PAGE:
A florist pretended she was going “on vacation” to avoid serving a gay couple, it has been alleged.
David Elliott says he and his partner are set to get married in just a few weeks, and had been seeking a florist in Avon, Indiana, to serve the wedding.
But he alleges that the owner of Avon Flowers refused to serve the pair once she discovered the wedding was for a gay couple.
Elliott said: “I went in to look at flowers for my upcoming wedding. I was told to speak with the owner. When she came forward she asked me the date of my wedding. I told her and she said that was fine. I told her the flowers I would like.
“She then asked what the bride would like. I replied there isn’t one. She then told me she would have to pass.”
He explained to LGBTQ Nation: “She only declined after I told her there was no bride.
“I told her I needed flowers for my wedding and the date. She said ‘okay.’ I then said I needed two boutonnières and she said, ‘What for the bride?’
“I said there isn’t one and she said, ‘Oh, I’m going on vacation.’ She was only going on vacation after she knew there was no bride.
“I fully understand that everyone has their right to believe what they want. If you are open to the public….. serve the public. I’m not asking you to take any part in my life. Just do the job you are there to do.”
Elliott said he doesn’t plan to take any further action, but wants people to know what happened.
But the owner Rita Harris denies that she discriminated.
Harris said: “What I said to him was that it conflicted with a vacation I have planned and I wasn’t taking any more orders at this time.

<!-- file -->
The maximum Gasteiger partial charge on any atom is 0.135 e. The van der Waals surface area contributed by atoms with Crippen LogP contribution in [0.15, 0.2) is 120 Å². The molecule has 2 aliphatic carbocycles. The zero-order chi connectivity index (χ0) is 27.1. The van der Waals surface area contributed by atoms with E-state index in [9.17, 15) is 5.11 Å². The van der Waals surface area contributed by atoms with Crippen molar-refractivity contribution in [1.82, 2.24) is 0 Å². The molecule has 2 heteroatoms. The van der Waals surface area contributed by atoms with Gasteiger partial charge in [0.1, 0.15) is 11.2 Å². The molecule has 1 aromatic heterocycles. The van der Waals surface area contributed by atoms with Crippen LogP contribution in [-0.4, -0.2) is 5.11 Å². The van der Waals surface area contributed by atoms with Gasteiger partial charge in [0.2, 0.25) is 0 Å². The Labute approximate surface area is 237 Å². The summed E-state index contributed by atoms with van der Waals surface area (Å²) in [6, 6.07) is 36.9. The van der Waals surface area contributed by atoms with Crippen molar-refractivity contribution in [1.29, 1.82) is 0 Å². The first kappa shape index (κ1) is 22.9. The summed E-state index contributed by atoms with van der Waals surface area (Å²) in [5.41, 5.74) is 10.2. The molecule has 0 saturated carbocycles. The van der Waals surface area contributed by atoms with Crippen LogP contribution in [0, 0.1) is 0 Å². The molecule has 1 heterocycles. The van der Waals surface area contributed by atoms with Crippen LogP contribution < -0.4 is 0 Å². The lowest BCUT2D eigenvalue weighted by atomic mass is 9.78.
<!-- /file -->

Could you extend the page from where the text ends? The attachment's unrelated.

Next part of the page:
“I’m not planning to take any more weddings requests because I’m planning to retire.”
The florist has been barraged with one-star reviews after the allegations.
Indiana is famously the home state of Vice President Mike Pence, who opposes discrimination protections for LGBT people.
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While serving as Governor of Indiana, Pence stirred up international outrage in 2015 when he signed Indiana’s controversial ‘Religious Freedom Restoration Act’, giving businesses the right to discriminate against gay people on the grounds of religion.
Pence claimed the law was intended to “protect” organisations from having to provide services for same-sex weddings, saying: “I support the freedom of religion for every Hoosier [Indiana citizen] of every faith.
“The Constitution of the United States and the Indiana Constitution both provide strong recognition of the freedom of religion but today, many people of faith feel their religious liberty is under attack.”
After fury over the bill’s anti-LGBT provisions, an amendment was quickly passed weakening the provisions that allow businesses to openly discriminate.
Pence, meanwhile, appeared unable to answer when asked whether it should be legal to fire people because of their sexuality after the row.
In an interview, Pence was asked: “Yes or no: do you believe gay and transgender people should be able to be fired from their jobs just for that reason only?”
After an awkward ten-second silence, Pence attempted to stall, responding: “It’s a great privilege to be your Governor.”
He eventually said: “My position as I expressed in the state of the State address is that we are a state with a constitution, and as you know… that constitution has very strong safeguards for freedom of conscience and freedom of religion.”
There is no state-wide LGBT anti-discrimination law in Indiana, and only four counties enforce local-level protections.